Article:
Tom Hanks and Martin Scorsese are more than just American sweethearts. Within the Academy of Motion Picture Arts and Sciences, they’re household names—and in the snake pit that is the movie industry, they’re the coveted golden ticket to a plethora of awards, instant international recognition, and—of course—money. Reducing incredibly gifted artists to the status of Oscar–bait might seem ignorant: most modern–day cinema purists are reluctant to accept that mainstream, profit–making awards and evident talent are not mutually exclusive. But the practice is neither uncommon, nor unjustified: looking back at what gets the Academy excited, some obvious patterns emerge. 

The first step to creating an award–worthy picture is picking the right theme within a given socio–political context. This is crucial not only in the US, but on an international level as well: for example, Blue Is the Warmest Colour, a coming–of–age drama about two young women exploring their sexuality, won the Palme d’Or at the Cannes film festival in 2013. The accolade came less than two weeks after France legalized same–sex marriage, and numerous critics argued that the win was political. Excluding the artistic merits of a movie, this very same commentary has become increasingly pervasive in worldwide media around this time of the year: when Birdman was awarded Best Picture at the Oscars in 2015, opinions were polarizing—a lot of denigrators chose to reduce the film to its analysis of the industry, which was regarded as overly critical. 

But there’s more to an Oscar contender than the theme. Birdman wasn’t just stingingly critical—it was gimmicky. Edited so as to seem that it was shot in a single–take, the film provided an arguably fresher take on otherwise mainstream, almost boring cinematic techniques. And it seems like, for the Academy, gimmicky is the way to go: from the modern–day silent film The Artist, to the hyper–scripted, Broadway–like La La Land, every year movies seem to delve deeper into the realm of the unusual, and to go against established conventions—that is, as much as the industry allows.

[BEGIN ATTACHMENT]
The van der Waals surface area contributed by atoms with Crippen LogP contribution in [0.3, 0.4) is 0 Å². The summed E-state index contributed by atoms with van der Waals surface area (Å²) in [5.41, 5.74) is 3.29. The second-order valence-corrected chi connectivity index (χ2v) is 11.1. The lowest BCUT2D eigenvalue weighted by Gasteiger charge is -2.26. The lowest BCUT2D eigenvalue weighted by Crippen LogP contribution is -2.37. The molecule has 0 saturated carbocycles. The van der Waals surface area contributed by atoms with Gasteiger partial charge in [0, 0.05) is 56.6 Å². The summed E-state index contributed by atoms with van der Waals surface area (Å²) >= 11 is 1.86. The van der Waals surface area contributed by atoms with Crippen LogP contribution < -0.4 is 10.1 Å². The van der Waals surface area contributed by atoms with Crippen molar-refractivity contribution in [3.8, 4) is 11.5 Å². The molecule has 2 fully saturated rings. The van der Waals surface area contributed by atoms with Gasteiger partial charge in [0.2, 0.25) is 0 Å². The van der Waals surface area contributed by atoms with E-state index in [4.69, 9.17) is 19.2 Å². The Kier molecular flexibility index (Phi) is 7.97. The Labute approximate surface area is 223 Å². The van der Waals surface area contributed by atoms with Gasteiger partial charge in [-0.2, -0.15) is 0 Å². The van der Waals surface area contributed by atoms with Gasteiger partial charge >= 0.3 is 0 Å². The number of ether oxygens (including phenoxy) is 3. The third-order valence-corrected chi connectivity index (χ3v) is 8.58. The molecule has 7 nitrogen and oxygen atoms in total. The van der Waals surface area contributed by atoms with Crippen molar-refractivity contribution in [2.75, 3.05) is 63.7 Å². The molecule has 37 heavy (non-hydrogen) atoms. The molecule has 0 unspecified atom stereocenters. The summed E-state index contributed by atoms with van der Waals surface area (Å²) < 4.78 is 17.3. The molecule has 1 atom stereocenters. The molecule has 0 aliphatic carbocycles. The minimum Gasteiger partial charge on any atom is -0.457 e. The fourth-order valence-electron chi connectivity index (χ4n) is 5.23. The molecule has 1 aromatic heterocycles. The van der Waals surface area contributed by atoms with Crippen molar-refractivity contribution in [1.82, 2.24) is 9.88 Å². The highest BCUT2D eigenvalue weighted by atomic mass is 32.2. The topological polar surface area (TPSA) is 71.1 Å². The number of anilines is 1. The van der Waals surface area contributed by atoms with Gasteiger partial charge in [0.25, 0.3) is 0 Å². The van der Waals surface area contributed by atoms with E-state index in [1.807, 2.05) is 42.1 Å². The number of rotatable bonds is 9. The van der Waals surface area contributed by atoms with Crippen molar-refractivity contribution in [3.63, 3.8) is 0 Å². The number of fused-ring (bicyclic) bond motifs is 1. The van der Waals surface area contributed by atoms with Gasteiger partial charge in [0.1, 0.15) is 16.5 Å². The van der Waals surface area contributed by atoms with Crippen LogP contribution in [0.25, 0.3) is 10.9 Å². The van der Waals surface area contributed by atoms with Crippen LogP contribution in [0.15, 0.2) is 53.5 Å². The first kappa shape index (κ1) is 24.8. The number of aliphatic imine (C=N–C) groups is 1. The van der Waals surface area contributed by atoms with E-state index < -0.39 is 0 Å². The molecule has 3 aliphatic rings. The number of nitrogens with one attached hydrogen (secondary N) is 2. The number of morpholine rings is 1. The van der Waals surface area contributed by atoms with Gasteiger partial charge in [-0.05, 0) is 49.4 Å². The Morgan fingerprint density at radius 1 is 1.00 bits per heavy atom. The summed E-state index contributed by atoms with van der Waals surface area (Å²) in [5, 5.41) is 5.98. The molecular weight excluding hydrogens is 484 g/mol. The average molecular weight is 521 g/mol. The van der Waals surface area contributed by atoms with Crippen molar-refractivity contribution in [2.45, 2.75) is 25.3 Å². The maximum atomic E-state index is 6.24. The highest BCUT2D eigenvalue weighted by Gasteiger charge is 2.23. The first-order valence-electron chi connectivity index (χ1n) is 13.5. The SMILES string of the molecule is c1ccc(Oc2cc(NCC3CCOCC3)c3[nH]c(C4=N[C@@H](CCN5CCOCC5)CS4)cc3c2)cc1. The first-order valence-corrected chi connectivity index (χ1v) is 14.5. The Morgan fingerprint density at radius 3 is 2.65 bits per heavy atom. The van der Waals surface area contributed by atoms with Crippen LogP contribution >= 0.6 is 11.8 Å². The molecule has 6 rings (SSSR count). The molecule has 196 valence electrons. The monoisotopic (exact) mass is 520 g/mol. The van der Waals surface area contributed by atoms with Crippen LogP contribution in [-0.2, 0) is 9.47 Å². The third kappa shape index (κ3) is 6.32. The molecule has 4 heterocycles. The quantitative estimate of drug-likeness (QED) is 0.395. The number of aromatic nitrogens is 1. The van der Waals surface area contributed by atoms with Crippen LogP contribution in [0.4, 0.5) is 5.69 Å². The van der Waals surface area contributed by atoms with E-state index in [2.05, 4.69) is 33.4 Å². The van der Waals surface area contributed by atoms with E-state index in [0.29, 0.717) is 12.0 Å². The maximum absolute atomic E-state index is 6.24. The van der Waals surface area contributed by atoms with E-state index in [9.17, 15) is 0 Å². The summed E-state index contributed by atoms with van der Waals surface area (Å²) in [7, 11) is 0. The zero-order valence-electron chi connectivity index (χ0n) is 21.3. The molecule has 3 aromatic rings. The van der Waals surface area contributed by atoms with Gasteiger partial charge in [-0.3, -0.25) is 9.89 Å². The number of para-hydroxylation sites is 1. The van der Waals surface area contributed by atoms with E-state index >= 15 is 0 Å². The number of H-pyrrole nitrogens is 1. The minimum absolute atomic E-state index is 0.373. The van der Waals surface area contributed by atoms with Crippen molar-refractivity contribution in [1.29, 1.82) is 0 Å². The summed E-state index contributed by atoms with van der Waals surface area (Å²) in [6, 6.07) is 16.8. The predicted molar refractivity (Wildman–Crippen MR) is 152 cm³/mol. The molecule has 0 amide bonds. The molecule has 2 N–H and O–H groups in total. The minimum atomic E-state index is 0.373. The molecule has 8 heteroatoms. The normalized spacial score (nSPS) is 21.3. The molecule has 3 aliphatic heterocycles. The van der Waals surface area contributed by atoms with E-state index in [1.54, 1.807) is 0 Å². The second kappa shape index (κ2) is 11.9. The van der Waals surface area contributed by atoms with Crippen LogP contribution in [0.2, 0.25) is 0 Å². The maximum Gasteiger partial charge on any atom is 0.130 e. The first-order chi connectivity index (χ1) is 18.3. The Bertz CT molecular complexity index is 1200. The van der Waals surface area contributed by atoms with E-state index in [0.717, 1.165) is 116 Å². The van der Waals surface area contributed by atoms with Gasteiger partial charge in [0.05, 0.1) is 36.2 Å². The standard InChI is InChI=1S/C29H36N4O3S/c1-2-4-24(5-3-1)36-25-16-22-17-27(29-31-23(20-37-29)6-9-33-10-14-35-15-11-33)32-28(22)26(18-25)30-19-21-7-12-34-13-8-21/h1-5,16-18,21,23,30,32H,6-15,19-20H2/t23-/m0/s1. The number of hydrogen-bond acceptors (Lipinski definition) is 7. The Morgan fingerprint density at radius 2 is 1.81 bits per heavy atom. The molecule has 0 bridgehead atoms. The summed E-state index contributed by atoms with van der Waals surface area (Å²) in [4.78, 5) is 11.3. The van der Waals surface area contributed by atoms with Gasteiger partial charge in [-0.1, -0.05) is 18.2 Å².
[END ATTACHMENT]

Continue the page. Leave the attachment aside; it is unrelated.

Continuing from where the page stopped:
Ultimately, producers are the ones who make or break a film—and producers are, understandably, all about yield. Every change and every idea must bear their seal of approval, which only comes after the guarantee that the adjustment in question will fit their definition of profitable: it is rumored that the questionable choice to list Get Out as a comedy for the Golden Globes belonged to Universal Pictures, after guessing that the category would bring the picture closer to a win. But producer over–involvement can backfire: as award shows are extremely strict in terms of release dates, Sony Pictures chose to get Call Me by Your Name into theaters almost a year after it first premiered at Sundance in order for it to be eligible for the Oscars. This decision is said to have negatively affected the movie’s box office performance. 

The fate of Call Me by Your Name is not yet sealed, though. With four Oscar nominations under its belt, the film could possibly increase its revenue after March 4th, should it manage to emerge victorious in at least some of the categories. Possibly, because many of its competitors have checked off the ultimate box on the Oscar–bait list: well–known names. Luca Guadagnino stands tall against an army of industry giants: not only are directors like Steven Spielberg—who already boasts a jaw–dropping ten Best Picture nominations—Paul Thomas Anderson, or Guillermo del Toro also in the Oscar race, but their movies also star a surplus of ever–rewarded celebrities. Meryl Streep and Daniel Day–Lewis, the current Academy’s most beloved actors, are once again nominated for Best Actress and Best Actor, respectively. And The Shape of Water, this year’s most nominated movie, has more–than–viable contenders (Sally Hawkins, Richard Jenkins, and Octavia Spencer) in three of the four acting categories, in addition to del Toro’s mastery in directing and screenwriting, as well as Academy–darling Alexandre Desplat’s formidable score. 

Although most of this year’s films fit the definition of Oscar–bait, it’s important for us, as the general public, to acknowledge their intrinsic value notwithstanding what we think we know about how awards work. After all, before the checklist even came into being, professionals worked hard to establish conventions that they knew were a recipe for success with both the critics and the audiences. But it’s safe to say that, if you balance technical originality with the right marketing strategies and a star–studded crew and cast, you too could one day become the lucky owner of a useless—yet extremely valuable—golden action figure. 


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